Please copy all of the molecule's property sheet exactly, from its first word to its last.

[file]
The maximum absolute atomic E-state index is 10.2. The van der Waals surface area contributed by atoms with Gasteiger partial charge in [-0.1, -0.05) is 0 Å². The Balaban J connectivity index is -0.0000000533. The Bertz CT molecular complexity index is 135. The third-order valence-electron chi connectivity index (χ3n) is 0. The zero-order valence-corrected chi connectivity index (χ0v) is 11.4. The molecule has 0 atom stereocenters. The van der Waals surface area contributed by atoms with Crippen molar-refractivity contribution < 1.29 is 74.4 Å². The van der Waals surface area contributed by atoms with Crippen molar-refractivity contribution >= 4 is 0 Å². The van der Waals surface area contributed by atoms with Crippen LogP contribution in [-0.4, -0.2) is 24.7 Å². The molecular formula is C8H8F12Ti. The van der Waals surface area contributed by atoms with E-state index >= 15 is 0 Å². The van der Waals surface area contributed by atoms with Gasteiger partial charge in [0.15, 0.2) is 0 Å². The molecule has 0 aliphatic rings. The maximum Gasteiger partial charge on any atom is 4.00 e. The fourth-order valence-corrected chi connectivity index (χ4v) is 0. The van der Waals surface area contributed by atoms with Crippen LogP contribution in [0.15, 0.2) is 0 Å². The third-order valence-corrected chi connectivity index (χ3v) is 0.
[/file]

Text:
The maximum absolute atomic E-state index is 10.2. The van der Waals surface area contributed by atoms with Gasteiger partial charge in [-0.1, -0.05) is 0 Å². The Balaban J connectivity index is -0.0000000533. The Bertz CT molecular complexity index is 135. The third-order valence-electron chi connectivity index (χ3n) is 0. The zero-order valence-corrected chi connectivity index (χ0v) is 11.4. The molecule has 0 atom stereocenters. The van der Waals surface area contributed by atoms with Crippen molar-refractivity contribution < 1.29 is 74.4 Å². The van der Waals surface area contributed by atoms with Crippen molar-refractivity contribution >= 4 is 0 Å². The van der Waals surface area contributed by atoms with Crippen LogP contribution in [-0.4, -0.2) is 24.7 Å². The molecular formula is C8H8F12Ti. The van der Waals surface area contributed by atoms with E-state index >= 15 is 0 Å². The van der Waals surface area contributed by atoms with Gasteiger partial charge in [0.15, 0.2) is 0 Å². The molecule has 0 aliphatic rings. The maximum Gasteiger partial charge on any atom is 4.00 e. The fourth-order valence-corrected chi connectivity index (χ4v) is 0. The van der Waals surface area contributed by atoms with Crippen LogP contribution in [0.15, 0.2) is 0 Å². The third-order valence-corrected chi connectivity index (χ3v) is 0.